French Foreign Minister Bernard Kouchner's remarks about preparing for war with Iran, combined with Israel's air strike against Syria, have really put the cat among the pigeons in Tehran and Damascus.
Via The Jerusalem Post:
Six hundred Iranian Shihab-3 missiles are pointed at targets throughout Israel, and will be launched if either Iran or Syria are attacked, an Iranian website affiliated with the regime reported on Monday.
"Iran will shoot at Israel 600 missiles if it is attacked," the Iranian news website, Assar Iran, reported. "600 missiles will only be the first reaction."
According to the report, dozens of locations throughout Iraq which are being used by the United States army have also been targeted.
The Shihab missile has a range of 1,300 km, and can reach anywhere in Israel.
Hang on a tick... Syria was attacked, last week, by Israel. Where's the firestorm of Iranian retribution? Or is Tehran saying "Okay, we're going to let you have that one, but if you try it again we're really going to get mad?"
Meanwhile, Iran's state-owned IRNA news agency has responded to Kouchner's remarks by accusing Paris of pandering to the United States.
"The new occupants of the Elysee want to copy the White House," the IRNA news agency said. It also accused French President Nicolas Sarkozy of taking on "an American skin", adding: "the French people will never forget the era when a non-European moved into the Elysee".
In a not-unconnected development, JPost reports that a top Israeli intelligence commander has told Israeli MPs that Israel's deterrence against Syria and Iran has been reestablished since last year's Lebanon War.
"[Israeli deterrence] is having an impact on the whole region, including on Iran and Syria," Major General Amos Yadlin said during his intelligence briefing to the legislature's Foreign Affairs and Defense Committee on Sunday.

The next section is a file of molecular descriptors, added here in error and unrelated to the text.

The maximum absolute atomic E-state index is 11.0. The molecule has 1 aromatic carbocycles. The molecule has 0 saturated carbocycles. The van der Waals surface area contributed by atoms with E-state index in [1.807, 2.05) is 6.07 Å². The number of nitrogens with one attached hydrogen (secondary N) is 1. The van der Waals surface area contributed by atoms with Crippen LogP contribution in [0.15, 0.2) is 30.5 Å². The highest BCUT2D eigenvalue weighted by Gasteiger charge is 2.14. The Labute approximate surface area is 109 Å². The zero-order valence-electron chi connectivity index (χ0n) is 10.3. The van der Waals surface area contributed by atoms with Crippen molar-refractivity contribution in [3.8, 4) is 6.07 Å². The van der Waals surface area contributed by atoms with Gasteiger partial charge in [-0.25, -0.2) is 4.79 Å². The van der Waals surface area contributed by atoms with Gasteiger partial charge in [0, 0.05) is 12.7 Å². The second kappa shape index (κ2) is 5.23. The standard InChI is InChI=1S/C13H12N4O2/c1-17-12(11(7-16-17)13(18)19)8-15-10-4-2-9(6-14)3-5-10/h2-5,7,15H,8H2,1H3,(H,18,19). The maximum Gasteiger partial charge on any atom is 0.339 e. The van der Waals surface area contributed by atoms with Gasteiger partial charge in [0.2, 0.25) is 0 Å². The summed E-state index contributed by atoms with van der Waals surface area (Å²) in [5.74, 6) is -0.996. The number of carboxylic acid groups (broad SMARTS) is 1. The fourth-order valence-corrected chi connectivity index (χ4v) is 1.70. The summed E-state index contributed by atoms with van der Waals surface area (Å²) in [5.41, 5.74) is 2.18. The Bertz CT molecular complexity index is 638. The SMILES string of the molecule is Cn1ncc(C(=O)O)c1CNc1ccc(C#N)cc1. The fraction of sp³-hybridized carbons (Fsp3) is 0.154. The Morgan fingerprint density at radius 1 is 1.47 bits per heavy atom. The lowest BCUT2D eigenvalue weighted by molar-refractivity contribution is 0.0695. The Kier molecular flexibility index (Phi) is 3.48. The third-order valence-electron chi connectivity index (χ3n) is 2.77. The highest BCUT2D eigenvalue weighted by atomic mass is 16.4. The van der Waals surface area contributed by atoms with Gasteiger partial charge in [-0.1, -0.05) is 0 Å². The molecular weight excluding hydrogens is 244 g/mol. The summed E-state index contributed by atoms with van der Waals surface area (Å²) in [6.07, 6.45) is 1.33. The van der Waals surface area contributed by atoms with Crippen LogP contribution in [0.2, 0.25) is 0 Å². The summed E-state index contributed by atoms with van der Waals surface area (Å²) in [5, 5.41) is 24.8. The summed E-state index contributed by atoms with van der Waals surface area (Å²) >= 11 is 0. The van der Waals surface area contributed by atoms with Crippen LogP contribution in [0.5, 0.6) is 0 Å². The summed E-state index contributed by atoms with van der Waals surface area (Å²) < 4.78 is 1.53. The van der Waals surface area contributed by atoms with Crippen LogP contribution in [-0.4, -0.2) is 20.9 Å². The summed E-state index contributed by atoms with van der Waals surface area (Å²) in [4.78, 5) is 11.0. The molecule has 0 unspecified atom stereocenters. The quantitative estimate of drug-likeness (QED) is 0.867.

Not surprisingly, the General didn't refer to the recent strike on Syria, which Israel will neither confirm nor deny (the Israeli media, incidentally, is still barred from revealing details of the operation by the military censor, which is why they're in the odd position of quoting US and European media reports that quote Israeli sources), but the implication was clear.
You don't need a master's degree in international relations to see what's going on here. Both Damascus and Tehran are very, very rattled by recent developments, and don't seem to know how to respond. The Syrians are maintaining an embarrassed silence, while Iran is making rhetorical threats on the one hand, and mocking the French for getting too close to the US on the other.
There's a lesson here for those who think the two biggest troublemakers in the Middle East can be contained by diplomacy and sanctions. While Western countries have persisted with the softly-softly approach Iran and Syria have continued to meddle in Iraq, Lebanon and elsewhere, and have continued with their respective weapons programmes. Recent events demonstrate that only language they understand is force - and it doesn't necessarily have to lead to an uncontrollable escalation of hostilities.
Now that they've experienced real live military action, with the prospect of more to follow, they're caught between a rock and a hard place: do nothing, and lose influence and credibility; or respond, and face an overwhelming US, Israeli and perhaps even French, onslaught.
Tehran and Syria have been getting away with murder, quite literally, for too long. But in the latest round of hostilities they've yet to claim a single victim with their tanks, their aircraft or their long-rang missiles. They love all that asymmetric warfare stuff. The real thing? Not so much.
Related analysis here.
Update: Thanks to Ace of Spades and Pajamas for linking, and welcome all. While you're here do check out my latest post, on the Greenspan affair. You might like this post from yesterday, on how the inability of MoveOn and the Dems to resist a good insult caused them to shoot themselves in the foot.